The Constitution affords criminal defendants numerous rights, including protections against stops or searches without a warrant. There are some exceptions to the warrant requirement, though, such as when an officer has reasonable suspicion or probable cause to believe that a person is committing a crime. In a recent Florida opinion in a gun crime case in which the defendant argued his stop was unlawful, the court explained what factual scenario supports a probable cause finding. If you are charged with a gun crime, it is important to talk to a Tampa gun crime defense lawyer as soon as possible.
History of the Case
It is alleged that in December 2022, around midnight, a police officer noticed two individuals attempting to conceal themselves behind shipping containers at a big box store. The male, later identified as the defendant, was directed by the police officer to put down his bicycle and follow him to his squad car. The defendant resisted, leading to a chase. After catching up, the police officer tackled the defendant, and a subsequent search incident to arrest revealed a Taurus .357 revolver.
It is reported that the defendant, a convicted felon, was charged with knowingly possessing a firearm in violation of federal statutes. He filed a motion to suppress the evidence obtained by the officer, arguing that the stop and seizure was unlawful, as the officer lacked reasonable suspicion for the detention. Additionally, the defendant argued a Miranda violation, asserting he was questioned without proper warnings.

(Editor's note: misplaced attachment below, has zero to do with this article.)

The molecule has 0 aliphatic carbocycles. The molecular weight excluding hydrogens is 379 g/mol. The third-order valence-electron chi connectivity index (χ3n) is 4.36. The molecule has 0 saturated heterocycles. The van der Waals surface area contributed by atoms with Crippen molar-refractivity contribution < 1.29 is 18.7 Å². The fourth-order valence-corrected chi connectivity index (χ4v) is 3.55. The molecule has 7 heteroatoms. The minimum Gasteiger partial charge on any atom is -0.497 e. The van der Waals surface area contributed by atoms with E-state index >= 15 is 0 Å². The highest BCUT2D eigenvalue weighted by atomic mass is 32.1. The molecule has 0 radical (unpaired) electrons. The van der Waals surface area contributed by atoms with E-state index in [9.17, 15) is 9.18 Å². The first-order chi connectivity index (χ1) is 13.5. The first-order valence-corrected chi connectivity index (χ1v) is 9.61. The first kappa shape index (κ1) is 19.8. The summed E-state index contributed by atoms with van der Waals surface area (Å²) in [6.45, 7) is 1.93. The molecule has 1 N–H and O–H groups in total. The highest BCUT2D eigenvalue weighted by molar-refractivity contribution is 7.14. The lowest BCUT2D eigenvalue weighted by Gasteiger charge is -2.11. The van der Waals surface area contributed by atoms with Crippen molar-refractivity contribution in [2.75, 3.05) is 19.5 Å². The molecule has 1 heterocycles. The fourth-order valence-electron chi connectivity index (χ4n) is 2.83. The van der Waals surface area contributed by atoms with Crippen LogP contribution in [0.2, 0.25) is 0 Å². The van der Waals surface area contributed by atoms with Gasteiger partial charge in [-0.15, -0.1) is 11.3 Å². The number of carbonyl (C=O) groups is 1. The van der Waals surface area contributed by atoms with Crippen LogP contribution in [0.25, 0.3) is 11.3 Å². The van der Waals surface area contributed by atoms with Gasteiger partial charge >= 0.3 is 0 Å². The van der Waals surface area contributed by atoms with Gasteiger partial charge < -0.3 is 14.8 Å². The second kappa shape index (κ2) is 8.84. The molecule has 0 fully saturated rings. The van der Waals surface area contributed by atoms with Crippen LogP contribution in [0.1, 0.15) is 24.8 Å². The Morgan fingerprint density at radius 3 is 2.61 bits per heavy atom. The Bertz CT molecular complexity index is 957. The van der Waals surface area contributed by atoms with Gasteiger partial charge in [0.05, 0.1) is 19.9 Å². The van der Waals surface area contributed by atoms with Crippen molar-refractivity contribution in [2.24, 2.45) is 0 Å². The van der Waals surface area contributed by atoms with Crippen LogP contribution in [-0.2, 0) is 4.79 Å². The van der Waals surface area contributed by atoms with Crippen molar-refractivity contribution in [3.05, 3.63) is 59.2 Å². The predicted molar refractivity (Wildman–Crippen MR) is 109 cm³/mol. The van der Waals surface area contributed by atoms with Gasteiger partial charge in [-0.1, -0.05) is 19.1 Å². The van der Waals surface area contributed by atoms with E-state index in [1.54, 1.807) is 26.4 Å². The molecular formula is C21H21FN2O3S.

Reasonable Suspicion in Criminal Cases
The court ultimately rejected the defendant’s argument regarding the stop. In doing so, it explained that brief investigatory stops are permissible if supported by probable cause or reasonable suspicion. The court emphasized that law enforcement officers can detain individuals based on probable cause to believe they committed an offense.
In the subject case, the central issue was whether the officer had reasonable suspicion to stop and detain the defendant. The court noted that the encounter was captured on a police-worn body camera, providing clarity on the events. It suggested that, under the circumstances, the officer or any reasonable officer would have had probable cause to believe the defendant violated Florida’s anti-loitering statute, which criminalizes loitering or prowling in a manner not usual for law-abiding individuals, creating justifiable alarm for safety.
As such, the court found that the officer had probable cause, considering the defendant’s attempt to flee and recent criminal activity reports at Walmart. Consequently, the court denied the motion to suppress based on the legality of the stop.
The court granted the defendant’s motion with Miranda warnings, noting that the government did not intend to introduce the defendant’s statements during trial, so the decision would not impact the case.
Talk to a Skilled Tampa Criminal Defense Attorney
Under federal law, felons are prohibited from possessing guns, and if they are stopped with a weapon, they may be convicted of a crime. If you are accused of being a felon in possession of a weapon, it is in your best interest to talk to an attorney about your rights. The skilled Tampa gun crime defense lawyers of Hanlon Law take pride in helping people defend their interests in criminal proceedings, and if you hire us, we will advocate zealously on your behalf. You can contact Hanlon Law by using the form online or by calling us at 813-228-7095 to set up a meeting.